Report on Veniaminof (United States) — July 1993
Bulletin of the Global Volcanism Network, vol. 18, no. 7 (July 1993)
Managing Editor: Edward Venzke.
Veniaminof (United States) Ash and steam eruption begins on 30 July; Strombolian activity
Please cite this report as:
Global Volcanism Program, 1993. Report on Veniaminof (United States). In: Venzke, E (ed.), Bulletin of the Global Volcanism Network, 18:7. Smithsonian Institution. https://dx.doi.org/10.5479/si.GVP.BGVN199307-312070.
56.17°N, 159.38°W; summit elev. 2507 m
All times are local (unless otherwise noted)
After 6 years of quiet, eruptive activity resumed on 30 July. Observers in Perryville . . . reported seeing black clouds ejected from the summit beginning at 1430 on 30 July and continuing into early August. A white steam cloud was present during the intervals between black emissions. A small eruption plume was observed on satellite imagery by the U.S. National Weather Service on 30 July, but none were seen in the following days. On the morning of 31 July, Perryville observers saw a gray cloud rising from the volcano and extending to the S. Commercial airline pilots on 2 August observed continued intermittent venting of black ash with a low ash cloud rising nearly 300 m.
Pilot reports on 3 August indicated that black ash was erupting from the summit vent of the intracaldera cone at 30-60 second intervals to a height of 2,400-3,000 m above sea level (840 m above the vent). Pilot reports also described a new steam vent that had formed in the icefield adjacent to the active cone, with the melting perhaps caused by a subglacial lava flow. At mid-day on 3 August, pilots of Reeve Aleutian Airways and personnel from the FWS (Alaska Peninsula/Becharof National Wildlife Refuge) observed the eruption site. They described intermittent ash emission and block ejection from the prominent cinder cone (summit elevation 2,160 m) located within the summit caldera. Material was being thrown an estimated 150-300 m above the cone. Steam was emanating from a depression 180-275 m wide in the glacial ice E of the cone's base. Residents of Port Heiden . . . reported a very light ash fall on the night of 3 August. Residents of Perryville, Chignik, and Chignik Lake, S and E of the volcano, also heard a "rumbling noise" accompanied by a slight tremor at about 2200 that night.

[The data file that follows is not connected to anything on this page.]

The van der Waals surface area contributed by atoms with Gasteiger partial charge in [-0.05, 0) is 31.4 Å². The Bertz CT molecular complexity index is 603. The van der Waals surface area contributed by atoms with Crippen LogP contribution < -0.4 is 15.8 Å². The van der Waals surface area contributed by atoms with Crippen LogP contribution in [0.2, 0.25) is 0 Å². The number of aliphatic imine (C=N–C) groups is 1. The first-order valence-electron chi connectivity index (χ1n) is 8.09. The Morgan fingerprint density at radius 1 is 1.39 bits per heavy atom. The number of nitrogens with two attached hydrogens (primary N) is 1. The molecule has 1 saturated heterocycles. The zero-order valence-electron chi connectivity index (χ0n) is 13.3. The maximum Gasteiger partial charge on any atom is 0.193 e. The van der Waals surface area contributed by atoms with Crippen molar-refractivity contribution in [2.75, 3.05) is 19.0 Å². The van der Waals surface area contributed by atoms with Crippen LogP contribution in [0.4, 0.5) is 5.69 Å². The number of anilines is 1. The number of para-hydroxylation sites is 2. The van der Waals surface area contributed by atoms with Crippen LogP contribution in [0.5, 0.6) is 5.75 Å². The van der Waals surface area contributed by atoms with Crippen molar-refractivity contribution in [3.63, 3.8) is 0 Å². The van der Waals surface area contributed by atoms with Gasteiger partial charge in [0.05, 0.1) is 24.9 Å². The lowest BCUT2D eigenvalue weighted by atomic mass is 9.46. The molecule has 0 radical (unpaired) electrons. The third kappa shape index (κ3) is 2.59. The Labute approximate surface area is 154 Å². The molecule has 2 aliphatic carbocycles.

On the morning of 6 August, a resident of Port Heiden observed eruptions of ash and steam occurring at 3-4 minute intervals. These small plumes were reaching only several tens of meters above the summit. There were no reports of ashfall at other nearby villages. On 12 August, a pilot reported ash venting 600-900 m above the crater with the ash cloud carried ENE.
Observations indicate that the eruption is Strombolian (characterized by intermittent bursts of molten material several tens of meters above the vent), similar to previous historical eruptions at this volcano. As this activity continues, occasional ash falls are possible at Perryville and other nearby villages. AVO has no seismic monitoring equipment on Veniaminof and for this reason is not using the Level of Concern Color Code. A scientist from the Geophysical Institute at the Univ of Alaska installed a seismometer in Perryville on 4 August and an additional instrument will be installed closer to the volcano. These should aid efforts to identify future continuing activity.
Geologic Background. Massive Veniaminof volcano, one of the highest and largest volcanoes on the Alaska Peninsula, is truncated by a steep-walled, 8 x 11 km, glacier-filled caldera that formed around 3700 years ago. The caldera rim is up to 520 m high on the north, is deeply notched on the west by Cone Glacier, and is covered by an ice sheet on the south. Post-caldera vents are located along a NW-SE zone bisecting the caldera that extends 55 km from near the Bering Sea coast, across the caldera, and down the Pacific flank. Historical eruptions probably all originated from the westernmost and most prominent of two intra-caldera cones, which rises about 300 m above the surrounding icefield. The other cone is larger, and has a summit crater or caldera that may reach 2.5 km in diameter, but is more subdued and barely rises above the glacier surface.
Information Contacts: AVO.